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Both glycinergic and GABAergic neurons require the vesicular inhibitory amino acid transporter (VIAAT) for synaptic vesicle filling. Presynaptic GABA concentrations are determined by the GABA-synthesizing enzymes glutamate decarboxylase (GAD)65 and GAD67, whereas the presynaptic glycine content depends on the plasma membrane glycine transporter 2 (GlyT2). Although severely impaired, glycinergic transmission is not completely absent in GlyT2-knockout mice, suggesting that other routes of glycine uptake or de novo synthesis of glycine exist in presynaptic terminals. To investigate the consequences of a complete loss of glycinergic transmission, we generated a mouse line with a conditional ablation of VIAAT in glycinergic neurons by crossing mice with loxP-flanked VIAAT alleles with a GlyT2-Cre transgenic mouse line. Interestingly, conditional VIAAT knockout (VIAAT cKO) mice were not viable at birth. In addition to the dominant respiratory failure, VIAAT cKO showed an umbilical hernia and a cleft palate. Immunohistochemistry revealed an almost complete depletion of VIAAT in the brainstem. Electrophysiology revealed the absence of both spontaneous glycinergic and GABAergic inhibitory postsynaptic currents from hypoglossal motoneurons. Our results demonstrate that the deletion of VIAAT in GlyT2-Cre expressing neurons also strongly affects GABAergic transmission and suggest a large overlap of the glycinergic and the GABAergic neuron population during early development in the caudal parts of the brain.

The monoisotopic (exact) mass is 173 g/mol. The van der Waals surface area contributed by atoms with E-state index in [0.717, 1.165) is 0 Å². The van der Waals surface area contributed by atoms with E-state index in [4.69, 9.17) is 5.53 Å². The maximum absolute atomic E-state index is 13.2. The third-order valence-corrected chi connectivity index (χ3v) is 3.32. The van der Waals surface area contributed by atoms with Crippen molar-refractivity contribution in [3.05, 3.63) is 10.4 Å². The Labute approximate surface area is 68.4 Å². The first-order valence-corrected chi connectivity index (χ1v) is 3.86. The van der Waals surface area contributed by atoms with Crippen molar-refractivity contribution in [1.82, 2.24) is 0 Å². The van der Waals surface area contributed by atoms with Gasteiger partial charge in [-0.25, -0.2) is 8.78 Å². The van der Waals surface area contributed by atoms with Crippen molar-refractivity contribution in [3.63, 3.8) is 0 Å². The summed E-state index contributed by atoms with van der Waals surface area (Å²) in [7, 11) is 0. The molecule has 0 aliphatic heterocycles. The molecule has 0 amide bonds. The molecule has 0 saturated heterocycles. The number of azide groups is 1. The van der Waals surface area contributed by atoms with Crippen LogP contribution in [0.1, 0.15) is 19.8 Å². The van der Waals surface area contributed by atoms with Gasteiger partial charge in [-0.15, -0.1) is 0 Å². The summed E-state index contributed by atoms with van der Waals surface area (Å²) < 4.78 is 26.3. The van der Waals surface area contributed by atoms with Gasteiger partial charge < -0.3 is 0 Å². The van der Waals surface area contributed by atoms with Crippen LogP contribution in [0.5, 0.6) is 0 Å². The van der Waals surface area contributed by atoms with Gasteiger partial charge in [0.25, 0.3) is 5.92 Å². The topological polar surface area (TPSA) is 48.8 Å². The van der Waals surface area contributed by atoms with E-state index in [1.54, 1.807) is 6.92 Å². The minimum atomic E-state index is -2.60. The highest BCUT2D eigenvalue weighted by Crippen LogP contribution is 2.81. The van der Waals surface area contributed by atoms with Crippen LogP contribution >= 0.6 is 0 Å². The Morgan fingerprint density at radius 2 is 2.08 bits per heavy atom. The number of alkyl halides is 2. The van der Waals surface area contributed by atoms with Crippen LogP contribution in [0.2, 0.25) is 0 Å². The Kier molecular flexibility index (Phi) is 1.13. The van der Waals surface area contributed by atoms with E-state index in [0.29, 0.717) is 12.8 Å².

Jamilur Rahman, Stefanie Besser, Christian Schnell, Volker Eulenburg, Johannes Hirrlinger, Sonja M Wojcik, Swen Hülsmann. Genetic ablation of VIAAT in glycinergic neurons causes a severe respiratory phenotype and perinatal death. Brain structure & function. 2015 Sep;220(5):2835-49

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PMID: 25027639

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